Back in the mid-90's I was looking for a simple, novel way of driving a ball scope. The purpose was to eventually incorporate this drive to a 20 inch ball scope I had started making, which I would eventually finish, twenty years later. You can see construction details of the 20 inch on my website (see my signature) and in this CN thread.
I presented the first world prototype ever made of a ball scope driven by this novel roller drive, a 6 inch f/3.7 Newtonian, at the 1995 Stellafane convention. Not only could it track the stars, just like a Poncet platform, but it could also have the potential of doing astrophotography since it would also incorporate a dual axis. Unlike the Poncet and other tracking platforms, it is ajustable for any latitude from about 10 to 60 deg (northern or southern hemisphere), and it doesn't need to be reset every hour or so, like all those other platforms have to. In addition to introducing it at the 1995 Stellafane meeting, the 6 inch was also briefly described in a January 1996 issue of Sky and Telescope magazine article entitled "The ten top telescope ideas of the year".
Here is what the fibreglass ball mounted 6 inch telescope looks like:
The ball scope tracking mount didn't catch on and, as far as I know, no other ATMs built one after I described it. About 10 years later it was "rediscovered" by, now, S&T Telescope Making Telescope Workshop editor Jerry Oltion who described his ball scopes in a few articles between 2005 and today.
Many comments I got after describing my 20 inch ball scope, including after publication of the article in this year's March issue of S&T, told me that this is a very nice concept but so complex to build, particularly the hemisphere, that it scared people away.
So, in the fall of last year I decided to pool all the knowledge I had acquired over the past two decades making tracking ball scopes and design an instrument that would be so simple to make, practically anyone could do it with very simple hand tools, in only one or two weekends and for a cost of about $300, excluding optics.
The resulting telescope is an 8 inch f/5 newtonian mounted in a 12 inch diameter aluminium hemisphere.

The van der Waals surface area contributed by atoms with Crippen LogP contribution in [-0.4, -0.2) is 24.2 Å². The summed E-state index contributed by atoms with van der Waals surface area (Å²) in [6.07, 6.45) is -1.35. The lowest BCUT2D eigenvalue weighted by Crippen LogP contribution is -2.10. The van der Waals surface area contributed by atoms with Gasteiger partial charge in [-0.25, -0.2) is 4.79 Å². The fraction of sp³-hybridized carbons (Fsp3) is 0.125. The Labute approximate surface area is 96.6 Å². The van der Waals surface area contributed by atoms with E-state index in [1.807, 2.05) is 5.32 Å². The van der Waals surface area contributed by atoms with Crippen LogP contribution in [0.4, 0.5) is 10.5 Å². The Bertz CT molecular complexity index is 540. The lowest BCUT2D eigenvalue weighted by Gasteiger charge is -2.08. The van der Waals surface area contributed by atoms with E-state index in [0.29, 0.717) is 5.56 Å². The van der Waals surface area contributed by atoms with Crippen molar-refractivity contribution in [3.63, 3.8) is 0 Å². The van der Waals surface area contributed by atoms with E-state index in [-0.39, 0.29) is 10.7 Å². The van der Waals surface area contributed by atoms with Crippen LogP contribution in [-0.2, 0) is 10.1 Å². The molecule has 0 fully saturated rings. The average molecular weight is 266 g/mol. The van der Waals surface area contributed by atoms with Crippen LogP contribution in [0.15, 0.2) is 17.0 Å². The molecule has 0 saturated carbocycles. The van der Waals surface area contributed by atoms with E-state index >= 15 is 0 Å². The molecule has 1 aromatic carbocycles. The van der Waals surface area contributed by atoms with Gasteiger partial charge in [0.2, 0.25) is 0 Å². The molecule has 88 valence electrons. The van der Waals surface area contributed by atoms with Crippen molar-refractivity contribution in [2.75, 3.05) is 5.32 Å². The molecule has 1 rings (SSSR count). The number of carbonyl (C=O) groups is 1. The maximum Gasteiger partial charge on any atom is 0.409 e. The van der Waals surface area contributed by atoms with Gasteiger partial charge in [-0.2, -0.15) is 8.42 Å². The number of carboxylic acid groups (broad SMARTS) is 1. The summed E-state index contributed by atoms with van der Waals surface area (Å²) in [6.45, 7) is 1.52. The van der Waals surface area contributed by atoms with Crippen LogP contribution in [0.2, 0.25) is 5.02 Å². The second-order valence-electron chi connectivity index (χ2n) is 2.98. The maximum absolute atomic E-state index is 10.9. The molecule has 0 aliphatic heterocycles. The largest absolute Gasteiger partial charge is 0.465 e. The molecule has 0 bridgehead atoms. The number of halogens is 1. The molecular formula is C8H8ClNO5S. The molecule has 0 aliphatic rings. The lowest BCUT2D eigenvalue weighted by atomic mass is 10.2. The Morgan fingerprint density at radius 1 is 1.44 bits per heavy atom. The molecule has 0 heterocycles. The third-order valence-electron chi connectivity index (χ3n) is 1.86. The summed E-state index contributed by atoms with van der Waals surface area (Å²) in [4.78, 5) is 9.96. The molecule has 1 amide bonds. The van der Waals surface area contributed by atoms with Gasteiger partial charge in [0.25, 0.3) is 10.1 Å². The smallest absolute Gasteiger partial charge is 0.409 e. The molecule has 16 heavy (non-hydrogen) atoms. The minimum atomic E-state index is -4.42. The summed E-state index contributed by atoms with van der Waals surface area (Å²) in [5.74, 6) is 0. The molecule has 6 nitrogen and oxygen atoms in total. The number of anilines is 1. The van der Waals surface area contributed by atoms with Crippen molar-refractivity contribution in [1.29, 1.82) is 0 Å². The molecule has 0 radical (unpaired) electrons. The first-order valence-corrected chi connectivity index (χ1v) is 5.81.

The telescope OTA weighs exactly 17 pounds (including eyepiece and finder). And, of course, being a ball scope, the OTA does not need anything else to operate. A shallow hole in the ground makes a great base! However, in my version, it rests upon a plywood base which holds the tracking platform, which weighs about 5 pounds. The OTA comes apart in less than a minute and will eventually store in a one cubic foot box that will cover the entire telescope for storage. The soon-to-be-built box will also double as an adjustable tripod base that levels the tracking platform and brings the eyepiece to a confortable height. More on this later as I finish making it.
The equatorial platform incorporates a single, 5v geared stepper motor which beautifully drives the scope in a very consistent way, half-stepping every 0.88 seconds (both the 6 and 20 inch use two synchronous motors). I have not included the dual axis function in this telescope because I doubt it would be used for astrophotography, but that feature can easily be added later if wanted.
In the coming weeks I will describe how you can make this telescope using commercial off-the-shelf (COTS) parts and where to get those parts. My version is entirely machined but all the machined parts can be made with alternate materials, including wood. The OTA can be made first and used on the ground, sitting the hemisphere on nothing more than a small plastic cover you can find in your kitchen shelves. However, I highly recommend you build the drive platform which can be made for about $30 and which will provide continuous tracking for your telescope, from almost anywhere you live or travel in the world.
And, of course, this being a ball scope, the eyepiece position is always in the most confortable position and, unlike a dobsonian, there is no gimble lock ("Dobson's hole") when observing near the zenith. I'm looking forward to sharing with you some of the new innovations I had to come up with to make this scope work, especially the very clever, and simple, primary mirror collimation system which is at the heart of the success of this project.
So please stay tuned as I write up the details and provide photos and sketches. As I did with the 20 inch, I will then incorporate the material I write here to my website so that it can easily be found at a later date, once this thread as migrated deep down in the archives of CN and becomes harder to locate.
Edited by Pierre Lemay, 08 August 2016 - 12:29 PM.